Several momentous changes took place in the staff during Richard Howland’s chairmanship in addition to the change of Directors mentioned above. Henry Schroder Robinson completed his second term of five years in 1969 and was succeeded by James Robert McCredie (Pl. 12, f) of the Institute of Fine Arts at New York University. Henry Robinson’s great contribution to the School was the revival of work at Corinth; this unwavering dedication to Corinth and its future is fittingly honored by the naming for him of one of the new residence wings of the excavation house (below, pp. 167-168). But he also labored with great concentration on every detail to keep the year-round program of the School of high academic standard. He worked closely with the Committee on Admissions and Fellowships to secure the most promising young classicists as members of the School, Regular and Associate. He recognized too what the School could do to help in many ways the classicists and interested visitors who came to Athens in increasingly large numbers. His own personal attention to the mountain of requests for every kind of assistance that reared up in the Director’s office would have left a less dedicated man without the time and energy to carry on the constantly growing administrative demands both within the School itself (including the major repairs to the buildings) and in relation to the Greek authorities. In paying attention to so many requests he not only built up goodwill for the School but was indeed spreading interest in Greek studies among many varying kinds of visitors.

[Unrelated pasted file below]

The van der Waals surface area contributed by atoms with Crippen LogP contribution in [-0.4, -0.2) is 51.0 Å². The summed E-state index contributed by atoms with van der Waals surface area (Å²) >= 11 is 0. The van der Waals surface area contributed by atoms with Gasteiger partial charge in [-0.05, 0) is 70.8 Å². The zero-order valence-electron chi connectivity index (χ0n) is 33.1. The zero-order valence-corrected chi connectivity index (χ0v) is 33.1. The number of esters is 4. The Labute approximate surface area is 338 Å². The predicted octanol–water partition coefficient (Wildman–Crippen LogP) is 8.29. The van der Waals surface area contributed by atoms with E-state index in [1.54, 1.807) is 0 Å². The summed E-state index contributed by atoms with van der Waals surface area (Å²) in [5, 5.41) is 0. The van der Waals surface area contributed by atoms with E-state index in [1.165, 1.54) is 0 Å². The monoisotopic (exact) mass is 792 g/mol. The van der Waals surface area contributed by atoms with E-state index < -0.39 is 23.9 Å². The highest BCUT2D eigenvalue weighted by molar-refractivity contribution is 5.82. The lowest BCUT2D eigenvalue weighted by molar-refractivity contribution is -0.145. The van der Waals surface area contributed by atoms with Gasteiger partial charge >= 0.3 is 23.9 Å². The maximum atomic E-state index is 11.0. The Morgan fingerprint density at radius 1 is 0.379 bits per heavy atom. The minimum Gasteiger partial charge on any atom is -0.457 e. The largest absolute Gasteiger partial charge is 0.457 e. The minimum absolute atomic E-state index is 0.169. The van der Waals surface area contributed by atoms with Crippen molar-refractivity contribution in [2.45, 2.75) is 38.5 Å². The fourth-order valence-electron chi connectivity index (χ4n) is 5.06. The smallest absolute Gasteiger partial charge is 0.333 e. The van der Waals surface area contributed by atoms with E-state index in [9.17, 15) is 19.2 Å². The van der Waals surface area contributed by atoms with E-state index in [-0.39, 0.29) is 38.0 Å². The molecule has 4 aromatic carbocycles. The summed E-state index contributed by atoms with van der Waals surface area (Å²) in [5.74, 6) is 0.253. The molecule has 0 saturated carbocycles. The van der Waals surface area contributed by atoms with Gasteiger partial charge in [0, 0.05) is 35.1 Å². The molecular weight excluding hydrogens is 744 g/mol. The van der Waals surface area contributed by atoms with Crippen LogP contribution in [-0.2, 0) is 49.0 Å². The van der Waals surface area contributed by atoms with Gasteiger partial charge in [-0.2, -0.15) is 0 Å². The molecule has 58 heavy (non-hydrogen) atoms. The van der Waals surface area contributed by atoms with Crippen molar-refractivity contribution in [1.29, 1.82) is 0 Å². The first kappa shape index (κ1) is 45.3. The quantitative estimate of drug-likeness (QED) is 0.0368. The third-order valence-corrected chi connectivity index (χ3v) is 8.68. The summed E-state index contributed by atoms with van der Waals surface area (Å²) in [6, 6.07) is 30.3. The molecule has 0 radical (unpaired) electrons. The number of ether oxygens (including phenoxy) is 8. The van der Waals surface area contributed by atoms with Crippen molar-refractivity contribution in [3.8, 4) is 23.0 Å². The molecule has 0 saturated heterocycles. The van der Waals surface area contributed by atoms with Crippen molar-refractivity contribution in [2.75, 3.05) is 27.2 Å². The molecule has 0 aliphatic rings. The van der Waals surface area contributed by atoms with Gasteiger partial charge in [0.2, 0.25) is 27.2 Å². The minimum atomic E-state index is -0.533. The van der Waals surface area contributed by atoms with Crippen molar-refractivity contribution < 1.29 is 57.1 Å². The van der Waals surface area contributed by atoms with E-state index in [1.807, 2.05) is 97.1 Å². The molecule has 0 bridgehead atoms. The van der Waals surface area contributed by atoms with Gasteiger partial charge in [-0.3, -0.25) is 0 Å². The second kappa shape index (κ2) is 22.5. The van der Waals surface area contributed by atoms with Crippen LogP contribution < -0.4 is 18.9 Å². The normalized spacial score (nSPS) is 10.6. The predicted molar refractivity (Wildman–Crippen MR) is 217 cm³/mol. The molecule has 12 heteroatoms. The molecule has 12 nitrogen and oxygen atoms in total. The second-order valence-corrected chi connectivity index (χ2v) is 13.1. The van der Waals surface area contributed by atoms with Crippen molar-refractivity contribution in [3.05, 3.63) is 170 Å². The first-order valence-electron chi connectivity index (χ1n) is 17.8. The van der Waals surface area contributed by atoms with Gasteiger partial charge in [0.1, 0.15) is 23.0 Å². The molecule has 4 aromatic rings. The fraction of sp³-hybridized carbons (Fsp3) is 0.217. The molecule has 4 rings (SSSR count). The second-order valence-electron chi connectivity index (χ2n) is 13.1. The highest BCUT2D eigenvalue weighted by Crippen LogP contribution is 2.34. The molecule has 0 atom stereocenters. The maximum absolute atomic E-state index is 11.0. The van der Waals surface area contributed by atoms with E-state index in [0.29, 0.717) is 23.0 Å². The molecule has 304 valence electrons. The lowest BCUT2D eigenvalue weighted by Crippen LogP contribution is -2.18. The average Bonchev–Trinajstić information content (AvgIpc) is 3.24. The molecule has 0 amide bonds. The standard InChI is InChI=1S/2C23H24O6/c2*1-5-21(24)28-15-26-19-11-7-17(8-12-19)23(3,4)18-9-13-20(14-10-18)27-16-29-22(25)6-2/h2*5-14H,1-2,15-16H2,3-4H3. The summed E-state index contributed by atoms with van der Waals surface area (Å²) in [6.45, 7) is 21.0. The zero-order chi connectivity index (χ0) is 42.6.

James McCredie had been a student at the School in 1958-59 and 1961-62 (as Charles Eliot Norton Fellow) and had excavated Koroni with Professor Vanderpool in 1960. As a member of the faculty of the Institute of Fine Arts since 1962 he had joined the staff of Samothrace and from 1962 was its Field Director; he had spent 1965-66 at the School, and so he came to the Directorship well familiar with the School of the time.